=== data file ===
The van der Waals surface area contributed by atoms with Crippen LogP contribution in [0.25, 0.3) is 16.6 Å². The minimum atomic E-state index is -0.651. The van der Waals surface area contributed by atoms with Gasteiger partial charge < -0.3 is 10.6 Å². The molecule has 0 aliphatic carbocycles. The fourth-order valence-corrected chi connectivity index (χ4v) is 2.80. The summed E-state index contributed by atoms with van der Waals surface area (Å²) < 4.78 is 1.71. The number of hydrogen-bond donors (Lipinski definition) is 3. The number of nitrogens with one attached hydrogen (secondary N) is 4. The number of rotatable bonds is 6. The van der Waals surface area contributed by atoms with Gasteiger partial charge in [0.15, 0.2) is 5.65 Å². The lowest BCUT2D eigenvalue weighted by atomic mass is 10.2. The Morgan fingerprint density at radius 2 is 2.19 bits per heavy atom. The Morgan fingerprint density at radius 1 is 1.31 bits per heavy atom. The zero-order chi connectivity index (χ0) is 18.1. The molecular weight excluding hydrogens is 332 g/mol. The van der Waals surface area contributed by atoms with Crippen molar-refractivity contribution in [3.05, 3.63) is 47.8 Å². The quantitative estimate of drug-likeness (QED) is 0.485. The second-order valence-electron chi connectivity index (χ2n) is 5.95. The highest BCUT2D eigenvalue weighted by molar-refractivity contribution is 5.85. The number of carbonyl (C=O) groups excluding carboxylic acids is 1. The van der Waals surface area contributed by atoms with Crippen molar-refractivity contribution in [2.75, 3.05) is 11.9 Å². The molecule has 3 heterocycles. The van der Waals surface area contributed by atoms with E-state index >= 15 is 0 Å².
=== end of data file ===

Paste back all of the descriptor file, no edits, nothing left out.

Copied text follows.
The van der Waals surface area contributed by atoms with Crippen LogP contribution in [0.25, 0.3) is 16.6 Å². The minimum atomic E-state index is -0.651. The van der Waals surface area contributed by atoms with Gasteiger partial charge < -0.3 is 10.6 Å². The molecule has 0 aliphatic carbocycles. The fourth-order valence-corrected chi connectivity index (χ4v) is 2.80. The summed E-state index contributed by atoms with van der Waals surface area (Å²) < 4.78 is 1.71. The number of hydrogen-bond donors (Lipinski definition) is 3. The number of nitrogens with one attached hydrogen (secondary N) is 4. The number of rotatable bonds is 6. The van der Waals surface area contributed by atoms with Gasteiger partial charge in [0.15, 0.2) is 5.65 Å². The lowest BCUT2D eigenvalue weighted by atomic mass is 10.2. The Morgan fingerprint density at radius 2 is 2.19 bits per heavy atom. The Morgan fingerprint density at radius 1 is 1.31 bits per heavy atom. The zero-order chi connectivity index (χ0) is 18.1. The molecular weight excluding hydrogens is 332 g/mol. The van der Waals surface area contributed by atoms with Crippen molar-refractivity contribution in [3.05, 3.63) is 47.8 Å². The quantitative estimate of drug-likeness (QED) is 0.485. The second-order valence-electron chi connectivity index (χ2n) is 5.95. The highest BCUT2D eigenvalue weighted by molar-refractivity contribution is 5.85. The number of carbonyl (C=O) groups excluding carboxylic acids is 1. The van der Waals surface area contributed by atoms with Crippen molar-refractivity contribution in [2.75, 3.05) is 11.9 Å². The molecule has 3 heterocycles. The van der Waals surface area contributed by atoms with E-state index >= 15 is 0 Å².